Friday, 7 December 2012

221: Picture of Innocence

Hands up anyone who thinks their ID card photo is a good likeness.  If the picture doesn’t show them looking like a criminal or a shifty salesman or really not much like themselves at all.  If they even like the photo.  No, thought not.  Usually ID card photos, especially those you have to hang round your neck on a string all day long, are hideous.

Michael’s photo didn’t look much like him, not like the real him anyway.  Even with his face reduced to about an inch in size his eyes glinted.  He had come-to-bed-eyes according to the girls in Marketing and many of them probably had direct experience.  Small size they weren’t so much come to bed, more sparkly in an indeterminate beguiling way.

His tiny hair was immaculate, a shadow of its larger real self.  His real hair was primped and styled into an exact version of nonchalant ruffle.  Every day exactly the same peaks stood and exactly the same teasels flopped in exactly the same way.  Hollywood could learn a lot about continuity from Michael.  Small size his hair was just attractively mussed.

Little Michael had a vague tan, something a man might develop from taking long country walks with a Spaniel or Labrador.  Real Michael’s face was showing the very first signs of sun damage from over-baking on beaches in summer and sunbeds the rest of the year.  Maybe he topped up with a facial wipe for special occasions too.  Small size he looked like he took care of himself just the right amount.

The biggest difference though, was that Michael in the photo looked friendly, he looked happy, he looked kind.  Photo Michael was exactly the sort of guy you could take home to meet your parents and your Mum would buy a new hat whilst your Dad started calling him son.  They’d think you had picked a real keeper and they’d tell you so, over dinner and in every phone call and in front of your friends.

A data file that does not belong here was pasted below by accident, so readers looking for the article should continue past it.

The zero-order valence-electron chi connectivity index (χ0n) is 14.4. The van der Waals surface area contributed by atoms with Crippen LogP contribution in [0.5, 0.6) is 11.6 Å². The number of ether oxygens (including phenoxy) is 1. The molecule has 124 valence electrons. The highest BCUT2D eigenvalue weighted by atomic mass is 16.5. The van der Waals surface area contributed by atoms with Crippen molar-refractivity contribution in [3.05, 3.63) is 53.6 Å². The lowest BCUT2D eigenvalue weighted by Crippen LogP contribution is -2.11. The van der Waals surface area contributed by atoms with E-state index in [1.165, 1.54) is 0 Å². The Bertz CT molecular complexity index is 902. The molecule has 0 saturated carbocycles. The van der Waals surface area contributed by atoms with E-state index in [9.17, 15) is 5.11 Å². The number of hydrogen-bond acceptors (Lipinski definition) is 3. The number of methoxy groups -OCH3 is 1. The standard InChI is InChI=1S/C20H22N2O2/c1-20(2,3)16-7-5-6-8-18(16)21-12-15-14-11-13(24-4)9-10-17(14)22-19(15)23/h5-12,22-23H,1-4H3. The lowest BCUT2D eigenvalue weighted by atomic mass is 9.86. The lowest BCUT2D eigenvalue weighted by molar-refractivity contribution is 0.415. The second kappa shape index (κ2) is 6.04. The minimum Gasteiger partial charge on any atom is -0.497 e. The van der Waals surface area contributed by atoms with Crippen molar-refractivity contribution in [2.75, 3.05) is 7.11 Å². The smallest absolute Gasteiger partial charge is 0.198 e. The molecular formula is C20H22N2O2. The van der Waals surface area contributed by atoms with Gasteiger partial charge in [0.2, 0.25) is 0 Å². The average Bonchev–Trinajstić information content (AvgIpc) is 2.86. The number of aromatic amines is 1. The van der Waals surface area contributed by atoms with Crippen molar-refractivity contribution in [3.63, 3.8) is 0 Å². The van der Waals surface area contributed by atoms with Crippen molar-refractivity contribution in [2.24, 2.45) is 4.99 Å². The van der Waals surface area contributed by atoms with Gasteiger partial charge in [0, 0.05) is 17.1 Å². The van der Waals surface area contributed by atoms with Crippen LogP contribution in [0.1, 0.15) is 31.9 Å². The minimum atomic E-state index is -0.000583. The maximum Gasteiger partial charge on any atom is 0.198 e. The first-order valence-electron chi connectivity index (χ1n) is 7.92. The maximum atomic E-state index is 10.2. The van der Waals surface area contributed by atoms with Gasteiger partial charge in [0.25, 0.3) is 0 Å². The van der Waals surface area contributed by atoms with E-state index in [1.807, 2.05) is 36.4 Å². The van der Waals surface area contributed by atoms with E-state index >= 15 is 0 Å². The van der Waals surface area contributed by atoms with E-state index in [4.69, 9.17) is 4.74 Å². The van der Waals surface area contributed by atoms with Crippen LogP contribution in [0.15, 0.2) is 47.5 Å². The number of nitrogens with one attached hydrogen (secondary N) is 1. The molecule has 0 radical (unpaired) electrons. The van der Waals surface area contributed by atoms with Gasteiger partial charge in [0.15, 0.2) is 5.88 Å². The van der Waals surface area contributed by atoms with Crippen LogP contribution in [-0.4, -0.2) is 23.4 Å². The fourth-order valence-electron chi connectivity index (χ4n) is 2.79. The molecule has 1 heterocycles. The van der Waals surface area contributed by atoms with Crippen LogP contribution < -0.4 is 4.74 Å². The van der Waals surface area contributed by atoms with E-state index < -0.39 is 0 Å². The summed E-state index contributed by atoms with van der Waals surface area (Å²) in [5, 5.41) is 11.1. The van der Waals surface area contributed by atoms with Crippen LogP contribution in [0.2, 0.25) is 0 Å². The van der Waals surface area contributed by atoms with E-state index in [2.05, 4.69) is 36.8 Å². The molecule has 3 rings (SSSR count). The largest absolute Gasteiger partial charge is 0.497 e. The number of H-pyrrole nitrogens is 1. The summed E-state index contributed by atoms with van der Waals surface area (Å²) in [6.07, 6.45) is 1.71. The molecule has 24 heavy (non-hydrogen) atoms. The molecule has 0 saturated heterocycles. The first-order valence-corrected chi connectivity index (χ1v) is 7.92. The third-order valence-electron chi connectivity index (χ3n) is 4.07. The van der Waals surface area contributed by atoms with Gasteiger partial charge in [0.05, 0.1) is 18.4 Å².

Real Michael spent other people’s money in preference to his own, always.  At work he gambled with clients’ money seeking out ever bigger risks for ever increasing thrills.  His had the biggest gains and the deepest losses in the whole team.  And he often had a side bet on the deal too, so even when he lost he, and the company, won.

Real Michael personified ‘acquaintances not friends’ like he was a dictionary definition.  You were useful, you were in.  You were beautiful, you were in.  You were rich, you were in.  But if you lost your use or your looks or your money, well, you can guess the rest.

Real Michael was moody, switching between grumpy and angry and assertive so regularly it seemed more by will than by genuine emotion.  He was very careful too.  He knew exactly who shouldn’t see the darker sides of his nature, or at least how to play them out to become strengths.  Perhaps he was just competitive, or deep and meaningful, or serious as befits a man of his obvious ability.

Real Michael believed sleeping with the same woman for longer than a month was tantamount to security of tender.  Some women got to stay around for a while, but always with good breaks between dates.  A few weeks rest was enough to dissuade them of any ideas of permanence.  Usually there were several being dangled at any time, but you knew that didn’t you, deep down.

The urban myth was that he had a second photo ID card hidden in his loft conversion which showed his face dripping with greed and lies and lust and misogyny.  I knew that was the card he used every day.

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